Browsing named entities in Benson J. Lossing, Pictorial Field Book of the Civil War. Volume 1.. You can also browse the collection for January 10th or search for January 10th in all documents.

Your search returned 4 results in 3 document sections:

Benson J. Lossing, Pictorial Field Book of the Civil War. Volume 1., Chapter 4: seditious movements in Congress.--Secession in South Carolina, and its effects. (search)
y compromises or patch up existing difficulties. The subject will be decided by a convention of the people of my State. Hawkins, of Florida, said:--The day of compromise has passed. I am opposed, and so is my State, to all and every compromise. I shall not vote. Clopton, of Alabama, considered secession as the only remedy for existing evils, and would not sanction any temporizing policy. Pugh, of Alabama, said:--As my State intends following South Carolina out of the Union, by the 10th of January next, I pay no attention to any action taken in this body. No less than fifty-two members from the Slave-labor States refused to vote on this occasion. These comprised all of the South Carolina delegation, and most of those from Florida, Alabama, Mississippi, and Georgia. By this action, they virtually avowed their determination to thwart all legislation in the direction of compromise or conciliation. And when Mr. Morris, a Democrat from Illinois, offered a resolution, December 4
Benson J. Lossing, Pictorial Field Book of the Civil War. Volume 1., Chapter 7: Secession Conventions in six States. (search)
The number of its members was sixty-nine; and it was found that not more than one-third of them were Co-operationists. The Legislature, fully prepared to work in harmony with the Convention, assembled at the same place on the 5th. On the 10th of January an Ordinance of Secession was adopted by the Florida Convention, by a vote of sixty-two ayes to seven noes. Its preamble set forth, that all hopes of preserving the Union upon terms consistent with the safety and honor of the Slaveholding Sn the Mississippi consisted of a part of General Palfrey's Division. They left the city in the steamer Yankee, at near midnight, cheered by a multitude on the levee and vessels. They reached Fort St. Philip at eight o'clock the next evening. January 10. It was in charge of a man named Dart, who had a few negroes at work there. Dart gladly gave the fort into the custody of the Louisiana Foot Rifles, who garrisoned it in the name of the State. Fort Jackson was taken possession of on the same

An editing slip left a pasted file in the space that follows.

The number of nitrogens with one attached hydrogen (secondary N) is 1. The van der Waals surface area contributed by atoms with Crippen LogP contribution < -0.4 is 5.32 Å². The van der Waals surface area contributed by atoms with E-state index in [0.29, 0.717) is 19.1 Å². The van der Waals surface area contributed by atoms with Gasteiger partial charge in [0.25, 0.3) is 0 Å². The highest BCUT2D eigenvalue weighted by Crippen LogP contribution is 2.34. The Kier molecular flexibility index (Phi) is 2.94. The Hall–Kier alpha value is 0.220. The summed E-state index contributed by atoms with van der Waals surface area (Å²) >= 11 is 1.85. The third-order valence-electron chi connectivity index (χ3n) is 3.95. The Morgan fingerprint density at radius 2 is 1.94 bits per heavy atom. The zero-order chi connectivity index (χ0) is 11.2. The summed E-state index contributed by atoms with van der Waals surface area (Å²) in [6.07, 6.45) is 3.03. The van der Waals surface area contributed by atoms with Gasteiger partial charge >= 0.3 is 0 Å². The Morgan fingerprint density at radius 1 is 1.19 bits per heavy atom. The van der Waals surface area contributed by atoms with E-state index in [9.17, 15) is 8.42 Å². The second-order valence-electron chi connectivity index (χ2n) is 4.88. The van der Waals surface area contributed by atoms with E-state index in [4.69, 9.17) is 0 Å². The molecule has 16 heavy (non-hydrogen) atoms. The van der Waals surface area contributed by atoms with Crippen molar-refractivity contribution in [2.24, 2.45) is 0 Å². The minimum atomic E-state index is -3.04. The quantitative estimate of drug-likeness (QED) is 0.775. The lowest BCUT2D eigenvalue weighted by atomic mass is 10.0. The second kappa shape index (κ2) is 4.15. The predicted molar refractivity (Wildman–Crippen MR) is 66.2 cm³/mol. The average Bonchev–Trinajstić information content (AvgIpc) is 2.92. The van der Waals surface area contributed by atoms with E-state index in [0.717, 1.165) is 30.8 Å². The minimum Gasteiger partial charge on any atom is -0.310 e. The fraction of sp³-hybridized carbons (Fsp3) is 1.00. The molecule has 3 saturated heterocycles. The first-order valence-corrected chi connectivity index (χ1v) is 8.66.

Benson J. Lossing, Pictorial Field Book of the Civil War. Volume 1., Chapter 8: attitude of the Border Slave-labor States, and of the Free-labor States. (search)
ment of delegates to the Peace Congress; but throughout the war, Governor Yates and the people of Illinois performed a glorious part. Northward of Illinois, Wisconsin was spread out, between Lakes Michigan and Superior and the Mississippi River, with a population of nearly eight hundred thousand. Its voters were Republicans by full twenty thousand majority. Its Governor, Alexander W. Randall, was thoroughly loyal. In his message to the Legislature, which convened at Madison on the 10th of January, 1861. he spoke of the doctrine of State Supremacy as a fallacy, and said:--The signs of the times indicate, in my opinion, that there may arise a contingency in the condition of the Government, Alexander W. Randall. under which it may become necessary to respond to the call of the National Government for men and means to sustain the integrity of the Union, and thwart the designs of men engaged in an organized treason. The Legislature was ready to respond to these words by acts, bu